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Last Updated on February 25, 2020

What Is External Motivation And How to Make Good Use of It?

What Is External Motivation And How to Make Good Use of It?

If your boss gave you a 50% raise, how would you feel? Will this make you happy? How about more driven and motivated to prove yourself?

What about the situations when you go to the store and are able to cash in your credit card points? Did this make you more likely to keep spending, so you can keep collecting points?

Most people would say “yes” to the above questions. And that’s a perfectly fine answer. After all, there is nothing wrong with being appreciated and rewarded for your hard work and effort, isn’t that right?

These types of recognition or inducements are just few examples of what’s known as external motivation (extrinsic motivation).

External incentives can’t quite measure up to their better half—the internal kind. This is what we are constantly being told by virtually everyone—from psychologists to coaches, gurus, career advisors, entrepreneurs, and the likes. It still does the job to get us moving, but not quite at the same level as its twin, and not for long.

Simply put, extrinsic rewards don’t hold up for long, we keep hearing.

And yet, there is also no denying that external motivation works. Quite well, in fact. This is why it’s still widely used today. It’s quick, tangible, it can often be specifically measured and adjusted (think bonuses) and provides a decent push in the right direction.

Therefore, it can be rather successfully used to get things done, to reach our goals and to even get us started.

What Is External Motivation?

Let’s take a quick step back and agree on what external motivation is and how it works.

External motivation (as opposed to intrinsic) means that we do something not for the sake of inner fulfilment (because we want to), but to gain a reward or avoid a punishment. It’s often that you don’t want to do something, but you must do it. It may feel more of an obligation rather than an activity that will bring you enjoyment or fulfilment.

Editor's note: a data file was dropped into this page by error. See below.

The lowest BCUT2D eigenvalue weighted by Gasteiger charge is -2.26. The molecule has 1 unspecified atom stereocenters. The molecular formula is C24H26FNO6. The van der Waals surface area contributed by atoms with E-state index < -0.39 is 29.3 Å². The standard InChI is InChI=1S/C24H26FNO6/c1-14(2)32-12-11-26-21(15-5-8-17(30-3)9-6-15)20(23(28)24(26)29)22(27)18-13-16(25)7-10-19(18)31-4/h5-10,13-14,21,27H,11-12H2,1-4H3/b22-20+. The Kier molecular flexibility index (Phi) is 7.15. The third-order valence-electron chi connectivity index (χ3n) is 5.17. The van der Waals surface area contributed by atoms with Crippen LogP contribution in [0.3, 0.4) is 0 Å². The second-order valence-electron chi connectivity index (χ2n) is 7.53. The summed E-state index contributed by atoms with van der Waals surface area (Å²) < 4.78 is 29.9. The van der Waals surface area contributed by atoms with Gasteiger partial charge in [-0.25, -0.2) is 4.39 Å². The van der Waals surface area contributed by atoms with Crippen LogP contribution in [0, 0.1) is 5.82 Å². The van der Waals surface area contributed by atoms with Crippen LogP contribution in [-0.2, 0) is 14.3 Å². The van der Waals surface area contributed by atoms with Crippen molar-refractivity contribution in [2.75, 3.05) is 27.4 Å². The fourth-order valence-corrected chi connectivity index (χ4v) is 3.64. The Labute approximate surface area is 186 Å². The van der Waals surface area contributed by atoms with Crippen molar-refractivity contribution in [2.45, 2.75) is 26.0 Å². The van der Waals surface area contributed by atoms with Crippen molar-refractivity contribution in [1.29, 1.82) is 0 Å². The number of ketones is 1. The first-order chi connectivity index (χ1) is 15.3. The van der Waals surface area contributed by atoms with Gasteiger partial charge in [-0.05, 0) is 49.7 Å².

External motivation comes from outside. It’s stems from things as money, recognition, fame, or praise. For instance, a student who does their homework because they fear parental sanctions is motivated extrinsically. In contrast, if they do it because they find it interesting or believe that this will help them practice and improve their skills, they will be internally driven.

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Both types of motivation work to get us moving. But the intensity and the desire, and most importantly—the quality of our outcomes, can be a tad different.

How Well Does It Work?

Research confirms over and over that internal motivation is the preferred way to go, if a person wants to have a consistent drive to “do stuff,” to perform better, to improve themselves. In a previous post Why Is Internal Motivation So Powerful (And How to Find It), I wrote at length about why internal motivation generally tops external.

So, intrinsic incentives seem to be the winner, no doubt. But this doesn’t mean that we should abandon external rewards as being somehow “second-hand” or ineffective. Because this will be untrue. External motivation is a good performer in its own right. When used properly, it can also deliver.

However, it comes with a small print.

Firstly, external motivators are susceptible to the so-called Hedonic treadmill (aka Hedonic adaptation).[1] It simply means that we quickly get used to the good stuff. Research tells us that if you get a promotion, more money, a new car or a designer purse, the “high” has a very short life span. Soon after, you need a new push to get to that top-of-the-world feeling. It’s never ending, exactly like running on a treadmill.